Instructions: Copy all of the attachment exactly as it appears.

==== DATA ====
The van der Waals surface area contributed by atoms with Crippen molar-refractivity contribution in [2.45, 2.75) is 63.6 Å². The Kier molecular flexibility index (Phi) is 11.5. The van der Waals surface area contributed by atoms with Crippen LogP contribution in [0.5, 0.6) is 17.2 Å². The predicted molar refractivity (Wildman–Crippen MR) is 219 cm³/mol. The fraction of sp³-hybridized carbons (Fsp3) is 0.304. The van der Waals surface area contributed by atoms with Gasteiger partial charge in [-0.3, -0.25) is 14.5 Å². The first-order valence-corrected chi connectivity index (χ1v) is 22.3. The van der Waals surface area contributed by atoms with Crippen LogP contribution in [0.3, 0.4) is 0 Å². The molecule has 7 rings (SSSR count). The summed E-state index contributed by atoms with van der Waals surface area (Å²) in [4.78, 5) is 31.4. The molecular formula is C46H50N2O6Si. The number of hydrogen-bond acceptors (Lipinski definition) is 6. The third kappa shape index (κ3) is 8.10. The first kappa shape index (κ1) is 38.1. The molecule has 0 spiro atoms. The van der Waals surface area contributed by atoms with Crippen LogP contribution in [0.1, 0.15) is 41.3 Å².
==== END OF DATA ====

The van der Waals surface area contributed by atoms with Crippen molar-refractivity contribution in [2.45, 2.75) is 63.6 Å². The Kier molecular flexibility index (Phi) is 11.5. The van der Waals surface area contributed by atoms with Crippen LogP contribution in [0.5, 0.6) is 17.2 Å². The predicted molar refractivity (Wildman–Crippen MR) is 219 cm³/mol. The fraction of sp³-hybridized carbons (Fsp3) is 0.304. The van der Waals surface area contributed by atoms with Gasteiger partial charge in [-0.3, -0.25) is 14.5 Å². The first-order valence-corrected chi connectivity index (χ1v) is 22.3. The van der Waals surface area contributed by atoms with Crippen LogP contribution in [0.3, 0.4) is 0 Å². The molecule has 7 rings (SSSR count). The summed E-state index contributed by atoms with van der Waals surface area (Å²) in [4.78, 5) is 31.4. The molecular formula is C46H50N2O6Si. The number of hydrogen-bond acceptors (Lipinski definition) is 6. The third kappa shape index (κ3) is 8.10. The first kappa shape index (κ1) is 38.1. The molecule has 0 spiro atoms. The van der Waals surface area contributed by atoms with Crippen LogP contribution in [0.1, 0.15) is 41.3 Å².